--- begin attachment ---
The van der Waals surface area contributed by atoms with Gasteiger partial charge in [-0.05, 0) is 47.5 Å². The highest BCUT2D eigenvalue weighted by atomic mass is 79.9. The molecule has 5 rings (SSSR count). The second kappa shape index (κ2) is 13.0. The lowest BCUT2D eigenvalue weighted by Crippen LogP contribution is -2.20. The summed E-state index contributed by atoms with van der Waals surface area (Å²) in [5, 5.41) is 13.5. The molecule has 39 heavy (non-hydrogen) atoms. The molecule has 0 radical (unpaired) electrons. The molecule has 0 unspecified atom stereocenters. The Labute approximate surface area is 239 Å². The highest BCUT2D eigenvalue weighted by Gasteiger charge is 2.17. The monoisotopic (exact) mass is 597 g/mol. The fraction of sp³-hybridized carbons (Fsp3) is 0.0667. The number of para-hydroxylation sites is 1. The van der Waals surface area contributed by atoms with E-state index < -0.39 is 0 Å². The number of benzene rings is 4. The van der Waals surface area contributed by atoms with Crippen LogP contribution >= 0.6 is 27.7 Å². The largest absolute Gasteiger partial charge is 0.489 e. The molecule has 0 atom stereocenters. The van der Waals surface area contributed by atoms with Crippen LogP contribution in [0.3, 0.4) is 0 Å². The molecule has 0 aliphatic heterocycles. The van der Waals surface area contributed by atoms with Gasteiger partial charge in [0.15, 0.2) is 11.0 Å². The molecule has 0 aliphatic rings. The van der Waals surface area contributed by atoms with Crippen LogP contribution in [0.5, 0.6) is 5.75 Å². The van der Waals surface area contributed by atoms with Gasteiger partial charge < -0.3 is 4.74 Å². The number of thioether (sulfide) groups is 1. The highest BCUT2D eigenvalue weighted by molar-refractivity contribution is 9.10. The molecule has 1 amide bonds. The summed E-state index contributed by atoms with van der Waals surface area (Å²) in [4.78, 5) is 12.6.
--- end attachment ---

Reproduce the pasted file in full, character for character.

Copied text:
The van der Waals surface area contributed by atoms with Gasteiger partial charge in [-0.05, 0) is 47.5 Å². The highest BCUT2D eigenvalue weighted by atomic mass is 79.9. The molecule has 5 rings (SSSR count). The second kappa shape index (κ2) is 13.0. The lowest BCUT2D eigenvalue weighted by Crippen LogP contribution is -2.20. The summed E-state index contributed by atoms with van der Waals surface area (Å²) in [5, 5.41) is 13.5. The molecule has 39 heavy (non-hydrogen) atoms. The molecule has 0 radical (unpaired) electrons. The molecule has 0 unspecified atom stereocenters. The Labute approximate surface area is 239 Å². The highest BCUT2D eigenvalue weighted by Gasteiger charge is 2.17. The monoisotopic (exact) mass is 597 g/mol. The fraction of sp³-hybridized carbons (Fsp3) is 0.0667. The number of para-hydroxylation sites is 1. The van der Waals surface area contributed by atoms with E-state index < -0.39 is 0 Å². The number of benzene rings is 4. The van der Waals surface area contributed by atoms with Crippen LogP contribution >= 0.6 is 27.7 Å². The largest absolute Gasteiger partial charge is 0.489 e. The molecule has 0 atom stereocenters. The van der Waals surface area contributed by atoms with Crippen LogP contribution in [0.3, 0.4) is 0 Å². The molecule has 0 aliphatic heterocycles. The van der Waals surface area contributed by atoms with Gasteiger partial charge in [0.15, 0.2) is 11.0 Å². The molecule has 0 aliphatic rings. The van der Waals surface area contributed by atoms with Crippen LogP contribution in [0.5, 0.6) is 5.75 Å². The van der Waals surface area contributed by atoms with Gasteiger partial charge < -0.3 is 4.74 Å². The number of thioether (sulfide) groups is 1. The highest BCUT2D eigenvalue weighted by molar-refractivity contribution is 9.10. The molecule has 1 amide bonds. The summed E-state index contributed by atoms with van der Waals surface area (Å²) in [4.78, 5) is 12.6.